LinkedIn is the dark horse of social media marketing. If’s not as sexy as Facebook. Not as flashy as Instagram. Not as in-your-face as Twitter. For many people, it hums along semi-forgotten in the background – and yet, it can yield amazing results for small and medium-sized businesses.
LinkedIn isn’t like other social media platforms. It’s not designed for the general public, but for business people and thought leaders to connect and build professional networks. It’s also not an online resume, although many people treat it like one. If you’re in a service-related field, you need to optimize your LinkedIn page to sell your expertise and connect with potential new leads.
In this blog, we’re going to talk you through the advantages of a LinkedIn presence, some tips and tricks to develop an effective LinkedIn strategy, and some common mistakes to avoid. You’ll be amazed how quickly your network will grow with the right approach.
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Why you need a LinkedIn strategy
LinkedIn currently has more than 660 million registered users. It’s estimated that about 90 million of these are senior-level influencers, while 63 million are in decision-making positions. If you want to connect directly with business owners and managers, this is where you need to be. As your profile rises, you’ll be able to start generating new leads and acquiring new customers.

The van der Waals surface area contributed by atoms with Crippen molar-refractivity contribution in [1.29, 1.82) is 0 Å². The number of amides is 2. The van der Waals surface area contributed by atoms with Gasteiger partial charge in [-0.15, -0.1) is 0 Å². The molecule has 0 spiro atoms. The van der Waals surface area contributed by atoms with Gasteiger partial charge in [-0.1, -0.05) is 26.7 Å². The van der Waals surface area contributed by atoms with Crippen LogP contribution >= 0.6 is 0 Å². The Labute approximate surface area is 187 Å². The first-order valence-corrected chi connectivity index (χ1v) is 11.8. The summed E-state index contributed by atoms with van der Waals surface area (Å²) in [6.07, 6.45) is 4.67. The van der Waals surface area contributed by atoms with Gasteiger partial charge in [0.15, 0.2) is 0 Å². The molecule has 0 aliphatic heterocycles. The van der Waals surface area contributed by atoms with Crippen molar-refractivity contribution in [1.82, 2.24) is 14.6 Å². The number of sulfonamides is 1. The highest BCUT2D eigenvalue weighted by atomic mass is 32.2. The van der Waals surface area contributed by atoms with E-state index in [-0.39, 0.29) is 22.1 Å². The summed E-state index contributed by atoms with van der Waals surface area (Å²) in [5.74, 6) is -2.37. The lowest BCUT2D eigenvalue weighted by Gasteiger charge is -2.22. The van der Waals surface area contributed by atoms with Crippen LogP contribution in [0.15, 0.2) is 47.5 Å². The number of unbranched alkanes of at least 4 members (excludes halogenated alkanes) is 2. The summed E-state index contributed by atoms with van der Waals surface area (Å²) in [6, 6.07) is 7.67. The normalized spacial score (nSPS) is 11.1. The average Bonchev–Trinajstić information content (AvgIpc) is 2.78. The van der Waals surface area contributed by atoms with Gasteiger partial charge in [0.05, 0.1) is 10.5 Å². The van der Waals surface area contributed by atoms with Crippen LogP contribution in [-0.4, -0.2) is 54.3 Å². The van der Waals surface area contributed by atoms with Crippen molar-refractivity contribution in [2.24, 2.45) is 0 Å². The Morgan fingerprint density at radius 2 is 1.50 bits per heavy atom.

Just ask our Sales Director, Ken. He jumped into LinkedIn about 12 months ago and now has about a thousand connections. More importantly, he regularly has conversations with business decision-makers all around the United States to find out how our team can help their companies scale. (He also loves sharing his knowledge – just schedule that free consultation to hear his advice.)
LinkedIn isn’t limited to networking, though. You can use it to build credibility for your business, stay on top of industry trends, learn from experts in your industry, and even recruit top talent. The benefits are tremendous, so if you’re not already using it, it’s time to set up a profile.
Maximizing the effectiveness of your strategy
The biggest similarity between LinkedIn and other social media platforms is that consistency is key. We’ve been shouting that from the rooftops since our company began in 2012, and to be honest, we’ll probably still be shouting that when we’re gray and wrinkly and ready to retire.